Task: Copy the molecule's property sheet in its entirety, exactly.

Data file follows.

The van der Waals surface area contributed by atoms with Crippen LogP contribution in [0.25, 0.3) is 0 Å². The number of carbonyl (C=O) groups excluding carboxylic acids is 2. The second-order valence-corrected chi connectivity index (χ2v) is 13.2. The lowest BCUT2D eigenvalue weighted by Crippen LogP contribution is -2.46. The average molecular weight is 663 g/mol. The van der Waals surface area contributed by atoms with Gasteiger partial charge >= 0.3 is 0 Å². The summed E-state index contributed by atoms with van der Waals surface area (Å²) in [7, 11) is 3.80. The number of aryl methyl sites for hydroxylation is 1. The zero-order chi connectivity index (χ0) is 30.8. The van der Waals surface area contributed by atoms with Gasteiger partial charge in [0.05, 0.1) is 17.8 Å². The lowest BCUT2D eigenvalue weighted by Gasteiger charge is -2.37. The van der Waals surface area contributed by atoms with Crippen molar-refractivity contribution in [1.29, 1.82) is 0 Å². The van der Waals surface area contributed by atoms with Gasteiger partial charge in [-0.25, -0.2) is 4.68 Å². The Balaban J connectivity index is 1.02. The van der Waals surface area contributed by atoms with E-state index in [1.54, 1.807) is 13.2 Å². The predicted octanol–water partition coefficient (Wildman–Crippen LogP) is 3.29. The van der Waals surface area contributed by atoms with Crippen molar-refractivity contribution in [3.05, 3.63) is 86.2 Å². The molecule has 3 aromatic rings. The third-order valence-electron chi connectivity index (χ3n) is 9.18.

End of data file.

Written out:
The van der Waals surface area contributed by atoms with Crippen LogP contribution in [0.25, 0.3) is 0 Å². The number of carbonyl (C=O) groups excluding carboxylic acids is 2. The second-order valence-corrected chi connectivity index (χ2v) is 13.2. The lowest BCUT2D eigenvalue weighted by Crippen LogP contribution is -2.46. The average molecular weight is 663 g/mol. The van der Waals surface area contributed by atoms with Gasteiger partial charge >= 0.3 is 0 Å². The summed E-state index contributed by atoms with van der Waals surface area (Å²) in [7, 11) is 3.80. The number of aryl methyl sites for hydroxylation is 1. The zero-order chi connectivity index (χ0) is 30.8. The van der Waals surface area contributed by atoms with Gasteiger partial charge in [0.05, 0.1) is 17.8 Å². The lowest BCUT2D eigenvalue weighted by Gasteiger charge is -2.37. The van der Waals surface area contributed by atoms with Crippen molar-refractivity contribution in [1.29, 1.82) is 0 Å². The van der Waals surface area contributed by atoms with Gasteiger partial charge in [-0.25, -0.2) is 4.68 Å². The Balaban J connectivity index is 1.02. The van der Waals surface area contributed by atoms with E-state index in [1.54, 1.807) is 13.2 Å². The predicted octanol–water partition coefficient (Wildman–Crippen LogP) is 3.29. The van der Waals surface area contributed by atoms with Crippen molar-refractivity contribution in [3.05, 3.63) is 86.2 Å². The molecule has 3 aromatic rings. The third-order valence-electron chi connectivity index (χ3n) is 9.18.